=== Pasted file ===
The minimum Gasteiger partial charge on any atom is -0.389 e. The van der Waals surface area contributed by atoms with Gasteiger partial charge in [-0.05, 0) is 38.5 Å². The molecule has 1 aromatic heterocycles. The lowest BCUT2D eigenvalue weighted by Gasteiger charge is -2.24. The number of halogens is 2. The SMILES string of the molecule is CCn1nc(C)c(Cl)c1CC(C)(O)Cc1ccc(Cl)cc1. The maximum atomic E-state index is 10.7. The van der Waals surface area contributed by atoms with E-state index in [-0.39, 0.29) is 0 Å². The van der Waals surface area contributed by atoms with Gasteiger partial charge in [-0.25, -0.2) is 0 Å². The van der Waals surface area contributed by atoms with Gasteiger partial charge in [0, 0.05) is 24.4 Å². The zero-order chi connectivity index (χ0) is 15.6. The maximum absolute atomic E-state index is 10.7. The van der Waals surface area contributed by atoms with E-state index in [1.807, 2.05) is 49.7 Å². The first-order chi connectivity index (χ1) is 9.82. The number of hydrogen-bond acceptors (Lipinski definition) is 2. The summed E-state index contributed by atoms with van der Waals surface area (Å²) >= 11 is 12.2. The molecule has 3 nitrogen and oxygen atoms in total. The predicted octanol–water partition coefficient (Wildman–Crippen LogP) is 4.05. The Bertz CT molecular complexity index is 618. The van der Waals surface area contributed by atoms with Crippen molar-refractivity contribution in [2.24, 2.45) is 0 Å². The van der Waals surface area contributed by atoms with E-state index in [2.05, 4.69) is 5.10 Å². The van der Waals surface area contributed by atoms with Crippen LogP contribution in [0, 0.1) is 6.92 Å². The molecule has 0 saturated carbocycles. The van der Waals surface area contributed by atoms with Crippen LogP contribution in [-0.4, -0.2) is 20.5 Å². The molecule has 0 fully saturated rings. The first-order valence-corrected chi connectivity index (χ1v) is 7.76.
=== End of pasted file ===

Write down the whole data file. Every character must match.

The minimum Gasteiger partial charge on any atom is -0.389 e. The van der Waals surface area contributed by atoms with Gasteiger partial charge in [-0.05, 0) is 38.5 Å². The molecule has 1 aromatic heterocycles. The lowest BCUT2D eigenvalue weighted by Gasteiger charge is -2.24. The number of halogens is 2. The SMILES string of the molecule is CCn1nc(C)c(Cl)c1CC(C)(O)Cc1ccc(Cl)cc1. The maximum atomic E-state index is 10.7. The van der Waals surface area contributed by atoms with E-state index in [-0.39, 0.29) is 0 Å². The van der Waals surface area contributed by atoms with Gasteiger partial charge in [-0.25, -0.2) is 0 Å². The van der Waals surface area contributed by atoms with Gasteiger partial charge in [0, 0.05) is 24.4 Å². The zero-order chi connectivity index (χ0) is 15.6. The maximum absolute atomic E-state index is 10.7. The van der Waals surface area contributed by atoms with E-state index in [1.807, 2.05) is 49.7 Å². The first-order chi connectivity index (χ1) is 9.82. The number of hydrogen-bond acceptors (Lipinski definition) is 2. The summed E-state index contributed by atoms with van der Waals surface area (Å²) >= 11 is 12.2. The molecule has 3 nitrogen and oxygen atoms in total. The predicted octanol–water partition coefficient (Wildman–Crippen LogP) is 4.05. The Bertz CT molecular complexity index is 618. The van der Waals surface area contributed by atoms with Crippen molar-refractivity contribution in [2.24, 2.45) is 0 Å². The van der Waals surface area contributed by atoms with E-state index in [2.05, 4.69) is 5.10 Å². The van der Waals surface area contributed by atoms with Crippen LogP contribution in [0, 0.1) is 6.92 Å². The molecule has 0 saturated carbocycles. The van der Waals surface area contributed by atoms with Crippen LogP contribution in [-0.4, -0.2) is 20.5 Å². The molecule has 0 fully saturated rings. The first-order valence-corrected chi connectivity index (χ1v) is 7.76.